Hair through the Ages!

Much like our skin, our hair changes over the years! And it is more than just going grey: hormone changes, lifestyle changes, can alter everything from lock thickness, to moisture, to brittleness…
‘Hair is not immune to the ageing process; just like the rest of our body, it changes as we get older,’ explains Anabel Kingsley, expert trichologist at Philip Kingsley.

So Anne wanted me to write little article inspired by Kris Jenner’s new subtle hairstyle, because trying something new has no age!
Has anyone else noticed Kris Jenner’s (the Momager) slight hair change? It seems small, but it is a big move away from her signature look, and we love a daring move!

Anne 100% believes it is so important to suggest a new hairstyle to her most regular clients! She does not want you guys getting bored, or thinking your stylist is taking you for granted and being lazy! We never want to hear you say “I have had the same hairdresser for years but I feel they never suggested anything new”…. So a thorough consultation is a must. We want to find out about your routine, help you find a style, and teach you how to best take care of it! We will be honest with the implications involved in whichever new style we go for, and if you want to learn how to dry and style it, just ask us to show you!
In the case of Kris Jenner’s new haircut, a shoulder-length bob with side-swept bangs at the front, Anne would have recommended the Relaxing Moisturising Fluid by Davines as it is perfect for creating a perfectly straight-haired look. This Relaxing Moisturizing Fluid adds shine, eliminates frizz, moisturises hair, and protects against heat damage and humidity. Combine with oil non oil also by Davines, a light oil for natural-looking and hydrated texture: this oil adds structure and definition to hair, smoothing frizz without leaving any residue (and is the winner of INSTYLE best beauty buy).

What age is hair at its best I hear you say? And we want to say there is no such thing! Big fat No to ageist hair dressing! However, our locks do change over the years, and here is how to best to take care of it no matter what decade you are straddling.

(taken from

In your early to mid 20s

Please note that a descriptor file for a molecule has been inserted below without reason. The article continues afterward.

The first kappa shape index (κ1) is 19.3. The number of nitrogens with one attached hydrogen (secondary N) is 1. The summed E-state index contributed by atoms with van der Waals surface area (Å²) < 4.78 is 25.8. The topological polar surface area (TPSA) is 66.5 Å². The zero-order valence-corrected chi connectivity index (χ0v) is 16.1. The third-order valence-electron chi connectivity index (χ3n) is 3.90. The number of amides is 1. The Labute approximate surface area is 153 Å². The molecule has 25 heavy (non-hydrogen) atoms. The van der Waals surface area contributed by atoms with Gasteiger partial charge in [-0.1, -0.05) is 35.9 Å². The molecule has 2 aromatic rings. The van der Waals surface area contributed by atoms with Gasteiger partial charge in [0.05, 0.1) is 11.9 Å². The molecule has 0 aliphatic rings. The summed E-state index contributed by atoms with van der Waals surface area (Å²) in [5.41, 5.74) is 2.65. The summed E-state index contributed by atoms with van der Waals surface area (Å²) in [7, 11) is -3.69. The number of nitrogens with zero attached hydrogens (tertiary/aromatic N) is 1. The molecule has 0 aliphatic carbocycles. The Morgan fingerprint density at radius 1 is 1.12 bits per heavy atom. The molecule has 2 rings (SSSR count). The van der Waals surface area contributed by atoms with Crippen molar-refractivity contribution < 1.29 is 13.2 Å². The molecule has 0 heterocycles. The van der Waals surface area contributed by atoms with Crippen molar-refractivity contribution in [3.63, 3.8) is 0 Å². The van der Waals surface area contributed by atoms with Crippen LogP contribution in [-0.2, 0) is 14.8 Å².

Your hair at this age: Strands very gradually get finer in diameter and are unable to grow as long as they once could.

How to look after it: The degree of change is in large part down to the genetic hand we are dealt, but it is also reliant on hormones, diet and general health, so try to eat well and look after yourself as much as possible!

In your late 20s to early 30s
Your hair at this age: This is the most common time for women to have children, and this can impact the hair. Six-to-12 weeks after giving birth, approximately 50% of women experience a type of hair shedding known as ‘post-partum hair fall’ – and this is in fact one of the most common hair concerns for women in their 30s. However, this can actually happen to a woman of any age who’s just had a baby.

How to look after it: While the overall thickness of the hair can drastically decrease, this hair loss is temporary; the shedding should stop and growth should resume as usual. Eating a healthy diet and managing stress levels can help the hair to recover as fast as possible.

In your mid 30s to early 40s
Your hair at this age: Ferritin (stored iron) deficiency is a common issue for women in their 30s and 40s – and remains common up until your periods stop at menopause. Ferritin is needed by the body to produce hair cell protein and a deficiency can cause excessive daily hair shedding, as well as loss of length – particularly around the temple areas.

How to look after it: To improve and maintain ferritin levels, try to eat red meat at least twice a week. Dietary supplements containing iron, vitamin C and vitamin B12 can also be very helpful, especially if ferritin levels are already below normal levels.

In your mid to late 40s
Your hair at this age: Volume reduction can occur at any age, but for the majority of women it usually becomes noticeable in their 40s. It is not that woman in this age group have fewer hairs in number than they used to, each hair is simply slightly finer.

How to look after it: To immediately improve the appearance of your hair’s thickness, try using a thickening spray when styling. You might also want to consider applying anti-androgenic scalp drops(try Tricho 7 Daily Scalp Drops) daily to help slow down the thinning of individual strands.

In your 50s
Your hair at this age: The average age of menopause is around 52. While subtle changes to the hair can and often do occur long before this, menopause speeds up these changes. As the body produces less oestrogen, and the percentage of androgens (male hormones) increase, the hair’s diameter and the length to which it will grow gradually decreases.

How to look after it: Again, daily application of stimulating anti-androgenic scalp drops can help to slow down the thinning of individual strands – and applying thickening sprays throughout the length of the hair can give the appearance of more body.

Finer hairs are also weaker, so it is important to take extra care when styling so as not to snap strands. Choose a brush that is gentle – the best are cushioned at the base with rounded, plastic prongs.

In your 60s+
Your hair at this age: Sebum (oil) secretion tends to diminish in our 60s and 70s+, and this can make the hair dry and brittle. Our haemoglobin levels also tend to decrease during at this time of life, and this can affect hair health.

How to look after it: To restore moisture, strength and elasticity, use a weekly intensive pre-shampoo conditioning treatment. To improve haemoglobin levels by taking a daily supplement containing Iron and Vitamin C.

Have a fabulous hair day!


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